In Memoriam: Philip Cohran
Today we mark the passing of the great Chicago-based composer, band leader and musician Philip Cohran, who died yesterday at the age of 91.
One of my absolute favorite, though unfortunately more obscure jazz albums, is Philip Cohran and The Artistic Heritage Ensemble‘s seminal 1967 LP, On The Beach. Cohran‘s music combined a certain mysticism and spaciness along with some very earthy influences. In an article several years ago on Cohran, Sun Ra, The Art Ensemble of Chicago and some of the other weird and wonderful free jazz acts coming out of Chicago, in Wire Magazine, the article’s author chose to name check the Oliver Nelson album, “The Blues and the Abstract Truth”. This term is perfect at describing Cohran‘s music. It is music that is both earthy while also being somewhat otherworldly in its ability to point to an alternative universe of meaning.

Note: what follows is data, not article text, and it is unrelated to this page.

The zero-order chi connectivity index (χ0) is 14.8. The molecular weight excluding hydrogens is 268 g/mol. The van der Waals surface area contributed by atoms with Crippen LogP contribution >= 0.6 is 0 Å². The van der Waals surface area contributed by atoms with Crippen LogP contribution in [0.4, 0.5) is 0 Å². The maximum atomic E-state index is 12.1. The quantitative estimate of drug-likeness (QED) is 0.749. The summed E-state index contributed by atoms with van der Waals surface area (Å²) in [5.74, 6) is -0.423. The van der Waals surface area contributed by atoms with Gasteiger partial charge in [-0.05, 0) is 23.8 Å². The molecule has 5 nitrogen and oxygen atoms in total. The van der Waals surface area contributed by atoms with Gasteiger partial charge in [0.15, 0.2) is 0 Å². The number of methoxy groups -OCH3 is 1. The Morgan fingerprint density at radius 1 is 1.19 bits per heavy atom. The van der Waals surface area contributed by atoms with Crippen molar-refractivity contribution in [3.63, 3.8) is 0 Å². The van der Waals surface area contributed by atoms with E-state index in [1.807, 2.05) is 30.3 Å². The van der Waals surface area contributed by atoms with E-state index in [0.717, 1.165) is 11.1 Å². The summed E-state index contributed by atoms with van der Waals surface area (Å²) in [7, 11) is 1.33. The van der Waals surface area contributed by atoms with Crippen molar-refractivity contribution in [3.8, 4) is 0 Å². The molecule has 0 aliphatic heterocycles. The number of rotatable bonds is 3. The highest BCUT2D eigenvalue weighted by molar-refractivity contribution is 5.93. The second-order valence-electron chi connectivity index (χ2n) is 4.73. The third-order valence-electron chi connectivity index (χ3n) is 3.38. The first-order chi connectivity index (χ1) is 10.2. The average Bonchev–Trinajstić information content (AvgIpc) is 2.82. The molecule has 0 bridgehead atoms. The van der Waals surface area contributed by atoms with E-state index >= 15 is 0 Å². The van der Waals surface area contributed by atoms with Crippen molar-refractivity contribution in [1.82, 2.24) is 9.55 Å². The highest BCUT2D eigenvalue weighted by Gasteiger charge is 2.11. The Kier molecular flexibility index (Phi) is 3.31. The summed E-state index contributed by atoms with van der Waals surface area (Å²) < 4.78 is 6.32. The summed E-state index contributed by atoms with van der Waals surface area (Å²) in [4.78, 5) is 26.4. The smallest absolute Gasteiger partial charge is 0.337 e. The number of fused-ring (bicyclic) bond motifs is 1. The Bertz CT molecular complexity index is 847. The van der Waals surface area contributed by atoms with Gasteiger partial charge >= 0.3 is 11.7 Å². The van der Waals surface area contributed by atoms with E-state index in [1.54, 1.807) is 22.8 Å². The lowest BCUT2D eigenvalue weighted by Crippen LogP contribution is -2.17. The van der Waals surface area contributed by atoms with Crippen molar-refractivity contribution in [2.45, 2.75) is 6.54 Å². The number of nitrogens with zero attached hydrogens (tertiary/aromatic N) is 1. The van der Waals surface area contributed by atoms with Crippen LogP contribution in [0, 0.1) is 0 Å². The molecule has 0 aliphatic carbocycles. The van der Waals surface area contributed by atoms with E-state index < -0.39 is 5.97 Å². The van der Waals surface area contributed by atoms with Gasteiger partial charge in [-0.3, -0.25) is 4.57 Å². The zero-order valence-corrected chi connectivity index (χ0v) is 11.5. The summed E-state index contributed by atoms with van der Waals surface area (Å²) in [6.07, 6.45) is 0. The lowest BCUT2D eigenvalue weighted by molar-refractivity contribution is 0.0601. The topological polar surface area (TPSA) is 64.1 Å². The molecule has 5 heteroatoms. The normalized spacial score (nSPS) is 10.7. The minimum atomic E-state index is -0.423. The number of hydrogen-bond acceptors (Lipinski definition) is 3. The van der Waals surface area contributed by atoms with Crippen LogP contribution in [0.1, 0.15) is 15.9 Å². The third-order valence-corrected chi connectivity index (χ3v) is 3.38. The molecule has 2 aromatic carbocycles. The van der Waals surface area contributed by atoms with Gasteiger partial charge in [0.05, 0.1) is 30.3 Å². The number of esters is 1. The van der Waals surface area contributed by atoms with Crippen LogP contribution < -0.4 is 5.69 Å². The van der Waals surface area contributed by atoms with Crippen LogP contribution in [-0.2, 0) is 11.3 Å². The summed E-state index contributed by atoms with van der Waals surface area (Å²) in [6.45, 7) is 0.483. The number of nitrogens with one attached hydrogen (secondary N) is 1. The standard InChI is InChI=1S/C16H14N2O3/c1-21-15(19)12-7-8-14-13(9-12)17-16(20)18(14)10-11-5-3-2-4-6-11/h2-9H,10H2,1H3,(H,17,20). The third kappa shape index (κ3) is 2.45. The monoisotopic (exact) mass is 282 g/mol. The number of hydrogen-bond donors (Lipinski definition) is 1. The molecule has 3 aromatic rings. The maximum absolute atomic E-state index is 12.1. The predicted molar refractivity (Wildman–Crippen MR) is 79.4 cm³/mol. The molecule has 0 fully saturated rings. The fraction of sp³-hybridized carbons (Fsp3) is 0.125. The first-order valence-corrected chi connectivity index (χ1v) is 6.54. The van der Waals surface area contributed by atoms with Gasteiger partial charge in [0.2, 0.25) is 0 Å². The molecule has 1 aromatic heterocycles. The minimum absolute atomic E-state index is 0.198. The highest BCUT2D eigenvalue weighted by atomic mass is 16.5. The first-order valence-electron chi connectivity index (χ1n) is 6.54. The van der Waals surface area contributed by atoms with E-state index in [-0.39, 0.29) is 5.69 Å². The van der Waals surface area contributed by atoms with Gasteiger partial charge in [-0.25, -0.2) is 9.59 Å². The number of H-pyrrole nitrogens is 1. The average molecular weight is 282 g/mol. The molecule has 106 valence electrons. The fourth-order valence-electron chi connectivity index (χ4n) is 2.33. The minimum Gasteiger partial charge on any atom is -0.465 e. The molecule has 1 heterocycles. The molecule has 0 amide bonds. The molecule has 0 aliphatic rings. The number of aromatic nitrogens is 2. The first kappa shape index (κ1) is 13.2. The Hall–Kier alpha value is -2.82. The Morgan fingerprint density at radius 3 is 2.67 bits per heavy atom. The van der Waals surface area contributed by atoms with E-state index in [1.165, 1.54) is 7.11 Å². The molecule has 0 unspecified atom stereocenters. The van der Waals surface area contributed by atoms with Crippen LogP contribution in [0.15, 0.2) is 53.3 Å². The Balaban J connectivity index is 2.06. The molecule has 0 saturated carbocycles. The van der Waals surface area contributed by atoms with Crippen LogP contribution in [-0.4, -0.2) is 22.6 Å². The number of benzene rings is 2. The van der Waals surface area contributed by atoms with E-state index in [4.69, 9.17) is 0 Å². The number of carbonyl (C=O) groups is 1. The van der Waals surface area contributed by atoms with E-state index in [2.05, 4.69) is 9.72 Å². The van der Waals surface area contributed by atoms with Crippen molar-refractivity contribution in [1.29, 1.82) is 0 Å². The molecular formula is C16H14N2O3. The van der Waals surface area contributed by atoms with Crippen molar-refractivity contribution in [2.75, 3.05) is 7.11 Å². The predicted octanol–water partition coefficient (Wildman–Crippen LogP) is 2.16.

Philip Cohran was born in Oxford, Mississippi in 1927. He eventually immigrated up to Chicago where he join the great Sun Ra and his legendary ‘Arkestra’ as a multi-instrumentalist after he was introduced to Ra by John Gilmore. Cohran was a not only a skilled trumpet player, but also an accomplished harpist, cornet, french horn and baritone sax player. His versatile playing can be heard on such great Sun Ra albums as Angels and Demons at Play and Fate In A Pleasant Mood. Cohran eventually opted to strike out on his own, founding The Artistic Heritage Ensemble with guitarist Pete Cosey and several young Chicago musicians who were students of Cohran and who would go on to subsequently form the group Earth, Wind And Fire. Another of Cohran’s music students who would go on to greater fame was Chaka Khan. Cohran also co-founded Chicago’s globally influential Association for the Advancement of Creative Musicians (AACM) of which the Art Ensemble of Chicago were just one of the prominent groups to emerge from. Cohran is a musician who’s legacy will probably lie more in the work that he did in providing the musical education of and subsequently helping to kick start the career of others. Cohran continued to play and record right up until his death. While he is not well known, his influence will continue to reach far and wide. RIP.